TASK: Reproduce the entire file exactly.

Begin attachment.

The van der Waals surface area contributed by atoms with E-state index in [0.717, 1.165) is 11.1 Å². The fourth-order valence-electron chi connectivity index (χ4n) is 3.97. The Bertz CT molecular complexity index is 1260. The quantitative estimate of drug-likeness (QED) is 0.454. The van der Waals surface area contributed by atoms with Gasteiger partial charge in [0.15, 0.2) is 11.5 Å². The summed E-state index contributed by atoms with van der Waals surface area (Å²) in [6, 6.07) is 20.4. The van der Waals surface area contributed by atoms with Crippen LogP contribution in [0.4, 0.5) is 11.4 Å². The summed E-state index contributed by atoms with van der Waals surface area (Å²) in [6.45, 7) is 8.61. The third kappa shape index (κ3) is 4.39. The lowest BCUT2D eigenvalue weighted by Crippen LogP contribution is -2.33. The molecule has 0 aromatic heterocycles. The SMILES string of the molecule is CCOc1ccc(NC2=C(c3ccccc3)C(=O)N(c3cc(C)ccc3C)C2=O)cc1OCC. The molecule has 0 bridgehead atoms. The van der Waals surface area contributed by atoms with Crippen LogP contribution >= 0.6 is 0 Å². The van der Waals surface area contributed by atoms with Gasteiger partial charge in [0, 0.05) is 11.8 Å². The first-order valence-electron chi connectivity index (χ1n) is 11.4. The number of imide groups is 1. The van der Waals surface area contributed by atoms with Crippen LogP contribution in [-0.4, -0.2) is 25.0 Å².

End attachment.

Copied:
The van der Waals surface area contributed by atoms with E-state index in [0.717, 1.165) is 11.1 Å². The fourth-order valence-electron chi connectivity index (χ4n) is 3.97. The Bertz CT molecular complexity index is 1260. The quantitative estimate of drug-likeness (QED) is 0.454. The van der Waals surface area contributed by atoms with Gasteiger partial charge in [0.15, 0.2) is 11.5 Å². The summed E-state index contributed by atoms with van der Waals surface area (Å²) in [6, 6.07) is 20.4. The van der Waals surface area contributed by atoms with Crippen LogP contribution in [0.4, 0.5) is 11.4 Å². The summed E-state index contributed by atoms with van der Waals surface area (Å²) in [6.45, 7) is 8.61. The third kappa shape index (κ3) is 4.39. The lowest BCUT2D eigenvalue weighted by Crippen LogP contribution is -2.33. The molecule has 0 aromatic heterocycles. The SMILES string of the molecule is CCOc1ccc(NC2=C(c3ccccc3)C(=O)N(c3cc(C)ccc3C)C2=O)cc1OCC. The molecule has 0 bridgehead atoms. The van der Waals surface area contributed by atoms with Crippen LogP contribution >= 0.6 is 0 Å². The van der Waals surface area contributed by atoms with Gasteiger partial charge in [0, 0.05) is 11.8 Å². The first-order valence-electron chi connectivity index (χ1n) is 11.4. The number of imide groups is 1. The van der Waals surface area contributed by atoms with Crippen LogP contribution in [-0.4, -0.2) is 25.0 Å².